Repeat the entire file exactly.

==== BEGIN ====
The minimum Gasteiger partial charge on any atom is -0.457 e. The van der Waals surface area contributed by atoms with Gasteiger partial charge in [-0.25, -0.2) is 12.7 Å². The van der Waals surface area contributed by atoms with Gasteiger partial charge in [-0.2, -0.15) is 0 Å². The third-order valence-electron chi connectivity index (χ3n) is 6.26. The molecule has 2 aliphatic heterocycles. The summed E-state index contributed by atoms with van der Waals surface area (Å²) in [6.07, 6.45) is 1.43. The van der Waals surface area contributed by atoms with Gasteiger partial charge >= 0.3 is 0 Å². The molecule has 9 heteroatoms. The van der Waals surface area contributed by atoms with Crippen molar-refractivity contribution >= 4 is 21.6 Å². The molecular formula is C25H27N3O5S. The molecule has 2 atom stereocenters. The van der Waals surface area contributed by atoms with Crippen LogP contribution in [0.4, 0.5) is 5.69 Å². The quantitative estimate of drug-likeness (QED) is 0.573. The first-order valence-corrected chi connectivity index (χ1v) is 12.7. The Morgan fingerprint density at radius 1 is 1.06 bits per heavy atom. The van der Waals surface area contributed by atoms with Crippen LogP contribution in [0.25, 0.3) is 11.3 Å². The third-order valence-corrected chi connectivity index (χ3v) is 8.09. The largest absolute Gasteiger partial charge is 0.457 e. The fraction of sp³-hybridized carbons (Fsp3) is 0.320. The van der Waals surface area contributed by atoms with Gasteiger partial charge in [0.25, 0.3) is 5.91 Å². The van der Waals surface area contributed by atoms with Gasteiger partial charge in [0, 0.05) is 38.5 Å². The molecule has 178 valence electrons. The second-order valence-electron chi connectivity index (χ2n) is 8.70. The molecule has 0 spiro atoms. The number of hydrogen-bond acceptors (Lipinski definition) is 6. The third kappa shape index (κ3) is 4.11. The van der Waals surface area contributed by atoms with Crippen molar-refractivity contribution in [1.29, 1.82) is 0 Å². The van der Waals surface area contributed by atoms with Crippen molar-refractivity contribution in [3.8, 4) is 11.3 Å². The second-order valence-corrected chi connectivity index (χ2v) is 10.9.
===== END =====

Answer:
The minimum Gasteiger partial charge on any atom is -0.457 e. The van der Waals surface area contributed by atoms with Gasteiger partial charge in [-0.25, -0.2) is 12.7 Å². The van der Waals surface area contributed by atoms with Gasteiger partial charge in [-0.2, -0.15) is 0 Å². The third-order valence-electron chi connectivity index (χ3n) is 6.26. The molecule has 2 aliphatic heterocycles. The summed E-state index contributed by atoms with van der Waals surface area (Å²) in [6.07, 6.45) is 1.43. The van der Waals surface area contributed by atoms with Gasteiger partial charge >= 0.3 is 0 Å². The molecule has 9 heteroatoms. The van der Waals surface area contributed by atoms with Crippen molar-refractivity contribution >= 4 is 21.6 Å². The molecular formula is C25H27N3O5S. The molecule has 2 atom stereocenters. The van der Waals surface area contributed by atoms with Crippen LogP contribution in [0.4, 0.5) is 5.69 Å². The quantitative estimate of drug-likeness (QED) is 0.573. The first-order valence-corrected chi connectivity index (χ1v) is 12.7. The Morgan fingerprint density at radius 1 is 1.06 bits per heavy atom. The van der Waals surface area contributed by atoms with Crippen LogP contribution in [0.25, 0.3) is 11.3 Å². The third-order valence-corrected chi connectivity index (χ3v) is 8.09. The largest absolute Gasteiger partial charge is 0.457 e. The fraction of sp³-hybridized carbons (Fsp3) is 0.320. The van der Waals surface area contributed by atoms with Gasteiger partial charge in [0.25, 0.3) is 5.91 Å². The van der Waals surface area contributed by atoms with Gasteiger partial charge in [0, 0.05) is 38.5 Å². The molecule has 178 valence electrons. The second-order valence-electron chi connectivity index (χ2n) is 8.70. The molecule has 0 spiro atoms. The number of hydrogen-bond acceptors (Lipinski definition) is 6. The third kappa shape index (κ3) is 4.11. The van der Waals surface area contributed by atoms with Crippen molar-refractivity contribution in [1.29, 1.82) is 0 Å². The van der Waals surface area contributed by atoms with Crippen molar-refractivity contribution in [3.8, 4) is 11.3 Å². The second-order valence-corrected chi connectivity index (χ2v) is 10.9.